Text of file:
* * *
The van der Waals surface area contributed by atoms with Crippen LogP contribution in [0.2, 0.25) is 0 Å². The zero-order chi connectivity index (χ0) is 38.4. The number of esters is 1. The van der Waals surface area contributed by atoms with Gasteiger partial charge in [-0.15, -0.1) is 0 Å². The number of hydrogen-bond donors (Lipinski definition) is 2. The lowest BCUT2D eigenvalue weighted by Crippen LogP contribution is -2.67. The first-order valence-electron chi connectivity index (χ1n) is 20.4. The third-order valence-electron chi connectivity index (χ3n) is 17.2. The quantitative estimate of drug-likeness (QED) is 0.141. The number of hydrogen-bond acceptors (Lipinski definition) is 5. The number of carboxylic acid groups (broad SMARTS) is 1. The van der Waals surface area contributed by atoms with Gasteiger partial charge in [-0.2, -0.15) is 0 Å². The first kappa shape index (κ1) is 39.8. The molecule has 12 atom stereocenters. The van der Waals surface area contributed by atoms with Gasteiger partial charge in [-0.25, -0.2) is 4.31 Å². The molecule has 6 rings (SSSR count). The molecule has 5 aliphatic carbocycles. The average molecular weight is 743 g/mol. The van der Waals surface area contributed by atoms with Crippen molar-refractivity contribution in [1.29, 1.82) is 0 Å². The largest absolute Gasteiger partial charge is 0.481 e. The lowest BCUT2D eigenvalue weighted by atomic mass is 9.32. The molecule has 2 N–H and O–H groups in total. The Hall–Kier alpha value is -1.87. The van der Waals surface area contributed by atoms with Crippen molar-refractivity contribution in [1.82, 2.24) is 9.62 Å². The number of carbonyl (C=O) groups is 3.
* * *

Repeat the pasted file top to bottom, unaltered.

The van der Waals surface area contributed by atoms with Crippen LogP contribution in [0.2, 0.25) is 0 Å². The zero-order chi connectivity index (χ0) is 38.4. The number of esters is 1. The van der Waals surface area contributed by atoms with Gasteiger partial charge in [-0.15, -0.1) is 0 Å². The number of hydrogen-bond donors (Lipinski definition) is 2. The lowest BCUT2D eigenvalue weighted by Crippen LogP contribution is -2.67. The first-order valence-electron chi connectivity index (χ1n) is 20.4. The third-order valence-electron chi connectivity index (χ3n) is 17.2. The quantitative estimate of drug-likeness (QED) is 0.141. The number of hydrogen-bond acceptors (Lipinski definition) is 5. The number of carboxylic acid groups (broad SMARTS) is 1. The van der Waals surface area contributed by atoms with Gasteiger partial charge in [-0.2, -0.15) is 0 Å². The first kappa shape index (κ1) is 39.8. The molecule has 12 atom stereocenters. The van der Waals surface area contributed by atoms with Gasteiger partial charge in [-0.25, -0.2) is 4.31 Å². The molecule has 6 rings (SSSR count). The molecule has 5 aliphatic carbocycles. The average molecular weight is 743 g/mol. The van der Waals surface area contributed by atoms with Crippen molar-refractivity contribution in [1.29, 1.82) is 0 Å². The largest absolute Gasteiger partial charge is 0.481 e. The lowest BCUT2D eigenvalue weighted by atomic mass is 9.32. The molecule has 2 N–H and O–H groups in total. The Hall–Kier alpha value is -1.87. The van der Waals surface area contributed by atoms with Crippen molar-refractivity contribution in [1.82, 2.24) is 9.62 Å². The number of carbonyl (C=O) groups is 3.